I think you’ve got it right, Smears. So few do.

Logic is never directly applied to the world we experience, but only to statements we make about that world. Those statements are thought to be accurate. They may or may not be. If they are not, then logic may be of no practical use. Of course, any method of analysis could produce a practically useful answer, even if that method is flawed, which is how I scored a 670 on my math SAT’s, even though I could not do the math in most cases.

This is a point I was making in my post about measuring the world, IIRC. Every time we generalise, we do this. The more we generalise, the further away we get from reality, because we get further from particulars. Logic does not reverse this process, it abets it.

I love particulars. My gut tells me they’re the only things that are “real-real” but I have so much fun with universals, that I just, I just don’t know how to say it.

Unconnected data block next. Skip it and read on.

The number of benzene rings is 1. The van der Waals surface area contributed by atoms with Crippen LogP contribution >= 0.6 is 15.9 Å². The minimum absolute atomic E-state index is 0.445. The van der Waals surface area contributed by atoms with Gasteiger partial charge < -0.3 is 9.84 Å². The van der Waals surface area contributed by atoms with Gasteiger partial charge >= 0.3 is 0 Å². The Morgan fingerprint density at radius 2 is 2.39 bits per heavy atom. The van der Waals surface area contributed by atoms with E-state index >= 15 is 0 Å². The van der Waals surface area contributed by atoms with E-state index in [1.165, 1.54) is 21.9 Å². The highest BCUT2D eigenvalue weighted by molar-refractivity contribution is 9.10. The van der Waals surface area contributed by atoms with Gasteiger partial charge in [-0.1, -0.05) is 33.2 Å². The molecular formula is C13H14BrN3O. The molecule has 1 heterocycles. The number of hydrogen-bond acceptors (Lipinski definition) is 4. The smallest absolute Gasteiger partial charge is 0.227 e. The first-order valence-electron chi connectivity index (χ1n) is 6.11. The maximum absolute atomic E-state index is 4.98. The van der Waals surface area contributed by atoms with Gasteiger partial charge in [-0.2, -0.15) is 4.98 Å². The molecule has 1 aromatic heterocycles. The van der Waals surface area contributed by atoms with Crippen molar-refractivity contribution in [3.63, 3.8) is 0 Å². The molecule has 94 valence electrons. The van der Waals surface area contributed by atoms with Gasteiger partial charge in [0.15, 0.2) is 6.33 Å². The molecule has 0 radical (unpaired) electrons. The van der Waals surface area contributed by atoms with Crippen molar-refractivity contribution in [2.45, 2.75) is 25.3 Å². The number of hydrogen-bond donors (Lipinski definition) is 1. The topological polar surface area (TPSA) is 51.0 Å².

should we be justified in using self referential truths? considering the identity experiment- we may not be justified in saying something as simple as x=x- even though it is self referential. obviously it’s practical and useful- as is science. my argument is that without empirical data- we wouldn’t have any self referential truths. So, if empirical data in incomplete or insufficient to make these claims, should we quantify such propositions? like i said earlier, i think we should, but we do so understanding that these are based on unproven theories.

x=x can’t be false because it doesn’ convey anything more than ‘x’.

1. London

Is 1) true or false?

Quine’s rejection of the analytic/synthetic distinction relies on the notion that analytcity, a-priority and necessity are all interdependable, but most agree now that this isn’t he case. Soame’s anaylis is probably the best, or else Kripke’s ‘naming and neccessity’ in which the distinctions are made (it’s the final section of the paper, about belief holism, that really set the philosophy world alight).